Standardization and patient safety – ensuring that dental materials are safe and effective
Hilde M. Kopperud
Head of Laboratory dr. scient.
It’s all standards
When a medical device conforms to the appropriate ISO-standard, the dentist will know that the material, instrument or equipment complies with essential requirements of quality and function. Within the EU, the so-called harmonized standards are linked to the
Medical Device Regulations, which specifies the requirements for attaining the CE-mark.
In practice, all technical components of a dental treatment are based on standards: the patient chair, the operation lamp, the rotating instruments, the sizes of burs, the restorative materials, the LED-lamp for curing, and the polishing tools. A practical example is the ease of attachment of a bur to a shaft due to standardization of the connections. Along with the ease of use by the dentist follows the fully secured attachment ensuring the safety of the patient during treatment.
Patient safety also includes biocompatibility. Methods for biological evaluations are covered by specific standards, e.g. ISO 7405 Evaluation of biocompatibility of medical devices used in dentistry. In addition, particular requirements are given in product standards. For instance, maximum fractions of hazardous elements, such as nickel and lead, are specified in the standard for metallic materials for fixed and removable restorations. Resistance of dental materials to fracture is also a matter of patient safety. ISO-standards for dental materials include requirements on the physical and mechanical properties of the material, especially their fracture strength.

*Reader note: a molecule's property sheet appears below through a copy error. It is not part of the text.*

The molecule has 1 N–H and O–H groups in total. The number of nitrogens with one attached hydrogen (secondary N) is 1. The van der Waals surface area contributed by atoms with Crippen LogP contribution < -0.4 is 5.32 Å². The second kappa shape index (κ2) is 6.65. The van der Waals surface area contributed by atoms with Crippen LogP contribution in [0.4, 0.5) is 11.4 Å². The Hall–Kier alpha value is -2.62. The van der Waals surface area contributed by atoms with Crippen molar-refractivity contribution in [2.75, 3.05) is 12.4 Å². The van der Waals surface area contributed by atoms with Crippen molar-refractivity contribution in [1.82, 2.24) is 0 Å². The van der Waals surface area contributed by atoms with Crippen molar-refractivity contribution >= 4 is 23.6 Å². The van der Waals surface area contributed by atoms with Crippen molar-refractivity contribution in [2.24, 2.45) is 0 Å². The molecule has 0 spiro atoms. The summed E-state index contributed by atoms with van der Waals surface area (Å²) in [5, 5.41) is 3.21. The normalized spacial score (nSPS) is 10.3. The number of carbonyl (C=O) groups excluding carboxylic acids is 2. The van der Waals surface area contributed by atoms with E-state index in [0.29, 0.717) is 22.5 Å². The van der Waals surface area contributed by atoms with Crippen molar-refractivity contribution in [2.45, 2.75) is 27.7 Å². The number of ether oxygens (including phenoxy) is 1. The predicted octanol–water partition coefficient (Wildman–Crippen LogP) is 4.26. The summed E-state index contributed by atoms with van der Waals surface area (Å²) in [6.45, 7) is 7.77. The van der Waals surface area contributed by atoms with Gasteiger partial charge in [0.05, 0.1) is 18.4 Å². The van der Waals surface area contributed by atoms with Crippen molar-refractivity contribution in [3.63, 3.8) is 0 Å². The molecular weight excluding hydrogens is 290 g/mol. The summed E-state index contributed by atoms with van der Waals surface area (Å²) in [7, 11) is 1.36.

NIOM participates in the technical committees ISO/TC 106 Dentistry and ISO/TC 194 Biological and clinical evaluation of medical devices. Our participation supports our vision: ensuring that dental materials are safe and effective. Many of the participants in the development of ISO-standards are manufacturers who may have commercial interests in the standardization of products.
As a counterbalance, NIOM’s participation supports the interests and safety of the patients.
The Digital Workflow
The development of new materials and digitalized preparation introduce challenges and the need for new standards as well as for revisions of existing standards. While the requirements for material properties may remain unchanged (because the clinical situation is similar), methods for preparing materials for testing and measurement techniques may need to be changed as technology advances. NIOM will continue to be the voice of the patients in the preparation of new standards, working to set requirements from the perspective of patient safety.